The coronavirus has pandemic exposed the true costs, human and otherwise, of health-care disparities, as low-income and minority populations have suffered disproportionately. Blacks, Native Americans and Hispanics were 2 percent to 3.3 percent more likely to be hospitalized or die from COVID-19 compared to non-Hispanic Whites.
This was primarily due to higher prevalence of underlying disease states (like hypertension, obesity and Type 2 diabetes) caused by relative lack of access to many of the social determinants of health, including good-paying jobs, healthy food, safe housing and transportation.
As with so many aspects of the pandemic, supply chain management is front and center in the fight. And the function is also getting noticed in the executive suite, as the boards of trustees for America’s hospitals prioritize health equity in preparation for taking on more risk for the populations they serve under value-based reimbursement programs.
A few ways hospitals are making a difference: increasing diversity spend, partnering with community organizations and entering the manufacturing space to mitigate supply issues.
Bringing Diversity Home
Supply chain professionals have long sought to increase spend with diverse suppliers, defined as those that are women-, minority-, veteran- or LBGTQ-owned. That data is tracked and often used to support grant applications.
More recently, transparency around that spend is being mandated. In California, for example, Assembly Bill 962 requires all hospitals meeting a certain threshold to report their spend with diverse suppliers each year.
But for many health systems, diversity is not enough. They want to ensure their purchasing power supports the health and well-being of the local communities of their patients. Spending in local communities has a multiplier effect. For example, investing in a local business supports job creation; in turn, the wages for those employees (1) generate local tax dollars and (2) increase their ability to spend and generate wealth in their own communities. (For more, see “The Health-Care Supply Chain Balancing Act” in the September/October issue of Inside Supply Management®.)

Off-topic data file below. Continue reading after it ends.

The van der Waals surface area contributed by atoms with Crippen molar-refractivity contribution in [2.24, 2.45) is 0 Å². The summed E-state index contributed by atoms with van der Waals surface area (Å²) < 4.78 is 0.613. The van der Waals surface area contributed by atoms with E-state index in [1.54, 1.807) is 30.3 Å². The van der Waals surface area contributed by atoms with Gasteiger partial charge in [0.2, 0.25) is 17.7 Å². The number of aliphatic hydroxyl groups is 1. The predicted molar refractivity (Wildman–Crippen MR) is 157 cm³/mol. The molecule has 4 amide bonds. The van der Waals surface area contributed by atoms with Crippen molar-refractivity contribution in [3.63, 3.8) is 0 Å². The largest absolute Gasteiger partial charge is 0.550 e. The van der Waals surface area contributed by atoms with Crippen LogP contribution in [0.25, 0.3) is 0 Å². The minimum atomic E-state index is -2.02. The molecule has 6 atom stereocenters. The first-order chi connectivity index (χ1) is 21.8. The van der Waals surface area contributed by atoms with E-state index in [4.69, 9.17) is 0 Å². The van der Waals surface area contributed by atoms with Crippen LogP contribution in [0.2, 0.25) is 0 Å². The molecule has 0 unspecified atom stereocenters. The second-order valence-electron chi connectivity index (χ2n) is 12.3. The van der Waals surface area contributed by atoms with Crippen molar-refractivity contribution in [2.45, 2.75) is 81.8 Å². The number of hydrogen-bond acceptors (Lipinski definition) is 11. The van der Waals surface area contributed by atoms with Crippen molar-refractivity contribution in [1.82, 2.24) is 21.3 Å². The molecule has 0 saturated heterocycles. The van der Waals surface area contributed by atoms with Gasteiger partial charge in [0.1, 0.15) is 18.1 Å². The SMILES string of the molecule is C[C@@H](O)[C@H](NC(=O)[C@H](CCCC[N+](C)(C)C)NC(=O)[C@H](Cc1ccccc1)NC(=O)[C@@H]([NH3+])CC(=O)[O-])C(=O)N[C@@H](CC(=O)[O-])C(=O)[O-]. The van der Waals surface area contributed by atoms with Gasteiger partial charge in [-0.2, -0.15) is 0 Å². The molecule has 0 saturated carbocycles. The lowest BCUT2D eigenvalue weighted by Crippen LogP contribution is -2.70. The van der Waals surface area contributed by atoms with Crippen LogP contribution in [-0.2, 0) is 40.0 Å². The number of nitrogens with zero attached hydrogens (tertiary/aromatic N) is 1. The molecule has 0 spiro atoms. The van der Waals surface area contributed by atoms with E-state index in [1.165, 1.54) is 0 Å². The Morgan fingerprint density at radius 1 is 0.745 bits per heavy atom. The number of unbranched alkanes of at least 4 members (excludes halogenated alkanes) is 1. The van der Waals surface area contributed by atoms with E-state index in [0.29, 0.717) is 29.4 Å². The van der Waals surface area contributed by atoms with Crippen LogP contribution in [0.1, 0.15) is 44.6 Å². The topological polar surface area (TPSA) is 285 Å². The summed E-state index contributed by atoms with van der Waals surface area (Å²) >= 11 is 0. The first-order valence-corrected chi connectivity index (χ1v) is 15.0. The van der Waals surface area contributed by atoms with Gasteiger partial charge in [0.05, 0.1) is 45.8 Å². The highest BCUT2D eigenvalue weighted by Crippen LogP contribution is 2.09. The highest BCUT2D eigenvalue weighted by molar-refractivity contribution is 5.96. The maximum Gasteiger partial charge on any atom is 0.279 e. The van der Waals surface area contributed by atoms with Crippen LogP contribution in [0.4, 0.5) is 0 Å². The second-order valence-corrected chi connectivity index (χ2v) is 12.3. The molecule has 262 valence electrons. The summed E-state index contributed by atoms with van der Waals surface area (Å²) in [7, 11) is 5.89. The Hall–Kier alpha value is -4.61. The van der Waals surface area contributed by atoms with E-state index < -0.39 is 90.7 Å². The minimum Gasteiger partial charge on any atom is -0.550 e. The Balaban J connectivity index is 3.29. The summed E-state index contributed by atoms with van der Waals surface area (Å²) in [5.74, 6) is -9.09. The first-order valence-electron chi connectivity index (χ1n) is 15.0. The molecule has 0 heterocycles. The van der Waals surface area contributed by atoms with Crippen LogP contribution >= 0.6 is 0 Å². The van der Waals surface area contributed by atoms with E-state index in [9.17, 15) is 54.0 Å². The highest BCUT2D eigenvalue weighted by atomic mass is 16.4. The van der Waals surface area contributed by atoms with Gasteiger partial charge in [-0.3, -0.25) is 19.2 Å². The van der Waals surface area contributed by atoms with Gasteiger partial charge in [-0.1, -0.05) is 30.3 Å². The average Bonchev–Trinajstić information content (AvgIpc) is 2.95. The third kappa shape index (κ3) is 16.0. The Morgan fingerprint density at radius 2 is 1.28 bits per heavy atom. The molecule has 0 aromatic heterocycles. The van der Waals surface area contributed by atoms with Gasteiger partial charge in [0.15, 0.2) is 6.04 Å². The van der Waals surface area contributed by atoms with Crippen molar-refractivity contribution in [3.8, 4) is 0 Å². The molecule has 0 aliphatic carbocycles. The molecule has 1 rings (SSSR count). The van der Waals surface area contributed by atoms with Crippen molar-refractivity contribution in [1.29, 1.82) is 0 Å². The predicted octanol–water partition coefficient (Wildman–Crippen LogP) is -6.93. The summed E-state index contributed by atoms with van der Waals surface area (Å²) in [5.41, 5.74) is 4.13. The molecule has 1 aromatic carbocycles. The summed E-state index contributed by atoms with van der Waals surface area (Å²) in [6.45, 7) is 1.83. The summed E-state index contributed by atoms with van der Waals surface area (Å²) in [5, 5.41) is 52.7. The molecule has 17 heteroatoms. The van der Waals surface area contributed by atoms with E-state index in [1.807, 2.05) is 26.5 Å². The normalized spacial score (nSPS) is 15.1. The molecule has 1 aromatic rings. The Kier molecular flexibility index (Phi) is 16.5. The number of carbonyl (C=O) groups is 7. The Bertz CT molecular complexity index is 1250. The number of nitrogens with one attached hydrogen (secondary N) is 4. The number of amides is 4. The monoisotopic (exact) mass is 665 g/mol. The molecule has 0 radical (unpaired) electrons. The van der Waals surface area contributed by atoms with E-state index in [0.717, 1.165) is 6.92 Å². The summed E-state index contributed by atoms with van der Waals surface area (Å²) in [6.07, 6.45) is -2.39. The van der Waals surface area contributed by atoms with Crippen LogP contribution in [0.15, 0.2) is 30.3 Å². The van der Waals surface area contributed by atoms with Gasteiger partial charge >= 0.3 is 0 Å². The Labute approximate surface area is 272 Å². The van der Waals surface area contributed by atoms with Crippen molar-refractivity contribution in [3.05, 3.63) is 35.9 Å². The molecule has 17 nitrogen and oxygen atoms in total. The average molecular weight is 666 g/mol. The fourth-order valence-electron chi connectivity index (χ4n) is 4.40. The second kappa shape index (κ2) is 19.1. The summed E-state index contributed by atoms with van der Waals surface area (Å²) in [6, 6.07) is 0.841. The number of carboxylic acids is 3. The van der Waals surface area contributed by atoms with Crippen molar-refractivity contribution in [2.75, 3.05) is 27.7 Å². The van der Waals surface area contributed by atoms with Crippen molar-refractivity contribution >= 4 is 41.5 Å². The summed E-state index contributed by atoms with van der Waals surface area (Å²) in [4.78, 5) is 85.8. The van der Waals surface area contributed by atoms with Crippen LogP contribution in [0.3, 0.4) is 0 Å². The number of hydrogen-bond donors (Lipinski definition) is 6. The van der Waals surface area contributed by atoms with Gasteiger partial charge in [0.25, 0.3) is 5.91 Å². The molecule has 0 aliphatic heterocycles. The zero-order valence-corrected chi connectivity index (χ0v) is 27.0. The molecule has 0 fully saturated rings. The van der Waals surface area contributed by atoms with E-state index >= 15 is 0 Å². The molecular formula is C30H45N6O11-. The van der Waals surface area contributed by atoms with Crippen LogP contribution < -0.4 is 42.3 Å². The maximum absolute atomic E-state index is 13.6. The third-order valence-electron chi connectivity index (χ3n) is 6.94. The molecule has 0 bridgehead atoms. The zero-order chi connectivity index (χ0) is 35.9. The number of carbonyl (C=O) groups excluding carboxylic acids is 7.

Anchors as Partners
In many communities, large and small, hospitals are anchor institutions. Once built, they rarely move and are often the largest or one of the largest local employers. The Affordable Care Act requires nonprofit hospitals to assess and report on how they are meeting local needs.
At the same time, many hospitals are struggling financially in the wake of COVID-19 and do not have the staff nor the infrastructure to effectively address both clinical and social needs on their own.
Organizations such as the Healthcare Anchor Network are supporting hospitals as they seek more opportunities to invest in local communities, as well as opportunities to partner with existing community service organizations as they seek to support the social determinants of health.
Blurring the Lines
Some health-care systems are taking it a step further by investing in manufacturers or becoming manufacturers themselves. For example, Banner Health in Arizona partnered with a local manufacturer to produce reusable isolation gowns designed by the clinicians who use them. This addresses both supply continuity as well as sustainability objectives for the health system.
Banner is also one of more than a dozen health systems that joined their group purchasing organization (GPO) to purchase a minority stake in a domestic manufacturer of personal protective equipment (PPE). The health systems have committed to buy a portion of their supplies from the manufacturer; they also have purchasing priority over the rest of the market.
Ochsner Health in Louisiana entered a joint venture to build its own manufacturing facility. The move not only helps secure more reliable supply, but it will also create thousands of new jobs to support both the physical and financial well-being of the local population.
With these steps, health-care supply chain leaders are demonstrating the ability to deliver value on multiple fronts. As it aligns with the highest objectives of their system leaders and boards of trustees, the supply management function continues to elevate its stature. Most importantly, the supply chain is supporting the redesign of our health-care system, from one focused on caring for the sick to one that helps prevent illness in the first place.